When the pandemic ceased TV production in March, some broadcasters found creative ways to continue. Because the cast was confined to their homes, the CBS drama "All Rise" produced an episode that focused on a process conducted via videoconferencing, as some real world courts did, with the cast from home filmed from. NBC's "The Blacklist," which stuck to a partially filmed episode, used ingeniously flashy animation to create a memorable makeshift season finale. NBC's Parks and Recreation came out of retirement for a much-touted, socially distant reunion episode, a fundraiser to feed the hungry. Unfortunately, another great comedy, "30 Rock," had a much derided remote return for a deafening advertising campaign that stuck NBCUniversal. Blerg!
Peacock and HBO Max added to the already overcrowded field of streaming services, and some became enthusiastic about remakes of popular previous series like "Saved By the Bell" as simple marketing hooks.
The Streaming Service Club is getting bigger
Streaming neared saturation when two other big players in the industry, Comcast (Peacock) and WarnerMedia (HBO Max), joined Netflix, Hulu and Amazon Prime Video just months after Apple TV + and Disney + launched. When Disney + enjoyed early success with The Mandalorian and its stunning movie library, Peacock introduced a free, ad-supported service. HBO Max had a less than robust start - just over 12 million activated the service - but the success of "The Flight Attendant," discussed for season two, and the Christmas premiere of "Wonder Woman 1984" on the same day opens in theaters, offer a shot in the arm. In response to theaters closed by the pandemic, Warner Bros.'s decision to release its entire 17-movie schedule on HBO Max in 2021 could be transformative.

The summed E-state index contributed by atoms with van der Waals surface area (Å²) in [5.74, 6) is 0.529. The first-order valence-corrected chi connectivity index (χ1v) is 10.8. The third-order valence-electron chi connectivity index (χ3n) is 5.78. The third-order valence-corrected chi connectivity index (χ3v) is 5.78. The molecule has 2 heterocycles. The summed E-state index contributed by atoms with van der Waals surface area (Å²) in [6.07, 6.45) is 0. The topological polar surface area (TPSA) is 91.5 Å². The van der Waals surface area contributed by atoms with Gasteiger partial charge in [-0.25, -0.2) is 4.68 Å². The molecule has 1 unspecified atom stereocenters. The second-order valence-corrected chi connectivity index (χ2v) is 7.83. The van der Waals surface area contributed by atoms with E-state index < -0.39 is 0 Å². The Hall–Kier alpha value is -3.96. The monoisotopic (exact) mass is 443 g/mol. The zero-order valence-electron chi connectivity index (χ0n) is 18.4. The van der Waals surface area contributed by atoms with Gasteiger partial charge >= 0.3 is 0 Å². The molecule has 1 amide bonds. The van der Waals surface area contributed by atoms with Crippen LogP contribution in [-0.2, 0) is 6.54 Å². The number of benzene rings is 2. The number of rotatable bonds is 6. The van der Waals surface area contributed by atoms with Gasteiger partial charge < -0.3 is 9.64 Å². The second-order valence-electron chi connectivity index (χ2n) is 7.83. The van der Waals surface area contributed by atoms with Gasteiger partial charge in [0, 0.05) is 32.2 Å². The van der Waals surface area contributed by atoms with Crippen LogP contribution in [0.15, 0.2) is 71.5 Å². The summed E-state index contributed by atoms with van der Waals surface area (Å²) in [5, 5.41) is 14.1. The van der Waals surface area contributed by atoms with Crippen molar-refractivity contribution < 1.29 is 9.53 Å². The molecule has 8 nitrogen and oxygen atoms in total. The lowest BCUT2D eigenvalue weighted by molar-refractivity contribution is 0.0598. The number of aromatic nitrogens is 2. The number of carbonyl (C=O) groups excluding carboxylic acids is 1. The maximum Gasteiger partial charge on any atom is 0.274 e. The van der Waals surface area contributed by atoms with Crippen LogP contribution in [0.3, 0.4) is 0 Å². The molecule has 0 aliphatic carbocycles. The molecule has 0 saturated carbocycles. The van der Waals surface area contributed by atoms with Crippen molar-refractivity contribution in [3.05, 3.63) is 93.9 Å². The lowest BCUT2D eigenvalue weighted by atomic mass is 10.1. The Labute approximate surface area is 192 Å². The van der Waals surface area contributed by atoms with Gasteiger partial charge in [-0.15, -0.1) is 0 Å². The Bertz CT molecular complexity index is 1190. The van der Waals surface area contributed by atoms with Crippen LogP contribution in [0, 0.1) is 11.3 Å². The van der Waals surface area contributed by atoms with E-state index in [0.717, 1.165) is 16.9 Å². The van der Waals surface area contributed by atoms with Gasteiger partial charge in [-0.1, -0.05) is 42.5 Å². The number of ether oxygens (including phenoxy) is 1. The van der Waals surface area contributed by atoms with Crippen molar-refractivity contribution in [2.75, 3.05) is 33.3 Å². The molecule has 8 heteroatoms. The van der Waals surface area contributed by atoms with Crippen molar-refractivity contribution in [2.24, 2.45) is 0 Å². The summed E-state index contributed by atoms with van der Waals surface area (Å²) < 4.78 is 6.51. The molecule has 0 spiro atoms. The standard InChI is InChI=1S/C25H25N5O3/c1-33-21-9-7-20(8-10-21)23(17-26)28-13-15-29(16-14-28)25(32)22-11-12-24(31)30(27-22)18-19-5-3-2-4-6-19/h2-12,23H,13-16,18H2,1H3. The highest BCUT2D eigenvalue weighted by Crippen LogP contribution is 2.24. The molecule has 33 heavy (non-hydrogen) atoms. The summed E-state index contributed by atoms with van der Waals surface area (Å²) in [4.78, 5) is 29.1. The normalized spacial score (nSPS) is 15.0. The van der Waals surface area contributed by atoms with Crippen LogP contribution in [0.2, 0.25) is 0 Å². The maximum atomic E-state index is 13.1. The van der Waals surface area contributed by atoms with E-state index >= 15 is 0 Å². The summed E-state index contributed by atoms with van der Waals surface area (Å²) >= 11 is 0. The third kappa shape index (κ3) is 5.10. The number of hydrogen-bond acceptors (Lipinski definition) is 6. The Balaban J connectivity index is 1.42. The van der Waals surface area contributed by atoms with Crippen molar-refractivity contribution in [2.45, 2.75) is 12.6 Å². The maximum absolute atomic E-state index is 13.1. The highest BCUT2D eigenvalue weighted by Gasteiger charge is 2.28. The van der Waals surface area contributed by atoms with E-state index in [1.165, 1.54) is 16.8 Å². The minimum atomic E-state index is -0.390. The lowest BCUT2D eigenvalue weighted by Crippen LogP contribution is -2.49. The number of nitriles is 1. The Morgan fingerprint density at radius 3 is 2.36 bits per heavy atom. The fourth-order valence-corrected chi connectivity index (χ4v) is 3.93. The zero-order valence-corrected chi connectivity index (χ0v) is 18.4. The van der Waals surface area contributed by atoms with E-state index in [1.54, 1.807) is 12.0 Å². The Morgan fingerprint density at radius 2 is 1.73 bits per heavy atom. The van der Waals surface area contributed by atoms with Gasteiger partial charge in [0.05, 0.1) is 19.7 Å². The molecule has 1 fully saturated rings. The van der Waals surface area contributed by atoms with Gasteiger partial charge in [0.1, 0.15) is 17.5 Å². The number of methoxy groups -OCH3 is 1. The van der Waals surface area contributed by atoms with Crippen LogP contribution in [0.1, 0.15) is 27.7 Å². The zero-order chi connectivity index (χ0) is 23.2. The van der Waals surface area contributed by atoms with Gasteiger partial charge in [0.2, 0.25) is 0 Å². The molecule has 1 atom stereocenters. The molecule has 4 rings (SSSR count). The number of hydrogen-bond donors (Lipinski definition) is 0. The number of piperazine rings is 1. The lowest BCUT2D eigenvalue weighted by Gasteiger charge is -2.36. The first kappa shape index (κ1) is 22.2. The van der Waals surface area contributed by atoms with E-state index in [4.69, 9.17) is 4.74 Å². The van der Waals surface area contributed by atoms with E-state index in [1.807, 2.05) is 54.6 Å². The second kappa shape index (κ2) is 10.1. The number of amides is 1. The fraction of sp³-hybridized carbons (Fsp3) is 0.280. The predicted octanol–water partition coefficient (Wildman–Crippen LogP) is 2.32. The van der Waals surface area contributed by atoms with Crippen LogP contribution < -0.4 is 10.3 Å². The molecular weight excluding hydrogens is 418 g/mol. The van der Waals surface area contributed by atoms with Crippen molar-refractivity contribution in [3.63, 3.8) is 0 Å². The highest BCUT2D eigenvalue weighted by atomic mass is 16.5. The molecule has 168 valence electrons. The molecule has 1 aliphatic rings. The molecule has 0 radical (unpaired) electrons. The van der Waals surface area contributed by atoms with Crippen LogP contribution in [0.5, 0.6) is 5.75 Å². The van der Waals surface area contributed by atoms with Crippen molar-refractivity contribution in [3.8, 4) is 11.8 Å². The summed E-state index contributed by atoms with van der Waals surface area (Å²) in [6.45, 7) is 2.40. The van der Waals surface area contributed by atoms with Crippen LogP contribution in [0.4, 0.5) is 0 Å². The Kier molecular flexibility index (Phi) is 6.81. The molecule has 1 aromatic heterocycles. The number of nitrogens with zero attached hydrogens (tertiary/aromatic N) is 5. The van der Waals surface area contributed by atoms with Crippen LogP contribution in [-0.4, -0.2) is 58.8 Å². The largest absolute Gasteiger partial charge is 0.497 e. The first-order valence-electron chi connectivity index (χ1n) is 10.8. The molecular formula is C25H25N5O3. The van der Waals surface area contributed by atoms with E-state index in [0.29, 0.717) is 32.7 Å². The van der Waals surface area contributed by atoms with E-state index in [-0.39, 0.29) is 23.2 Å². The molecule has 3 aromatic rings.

Say goodbye to the great, long-running, culturally connected sitcom
The Modern Family finale in April wasn't just the end of a hilarious, Emmy-laden comedy. The critically acclaimed ABC sitcom is possibly the last of the top-rated long-running sitcom hits on television a year after the exit of CBS juggernaut "The Big Bang Theory". With an audience fragmented by streaming and shorter, fewer seasons, it's hard to imagine that another series, no matter how good it may be, will become a permanent fixture in the cultural conversation. And that was before the pandemic, which threatens to accelerate trends that are pushing against a great, unifying comedy - we could all use something like this these days. At least we still have reruns of "Family", "Big Bang", "Friends", "Seinfeld" and "The Office" on streaming services, but there doesn't seem to be many newer shows at this level to join them.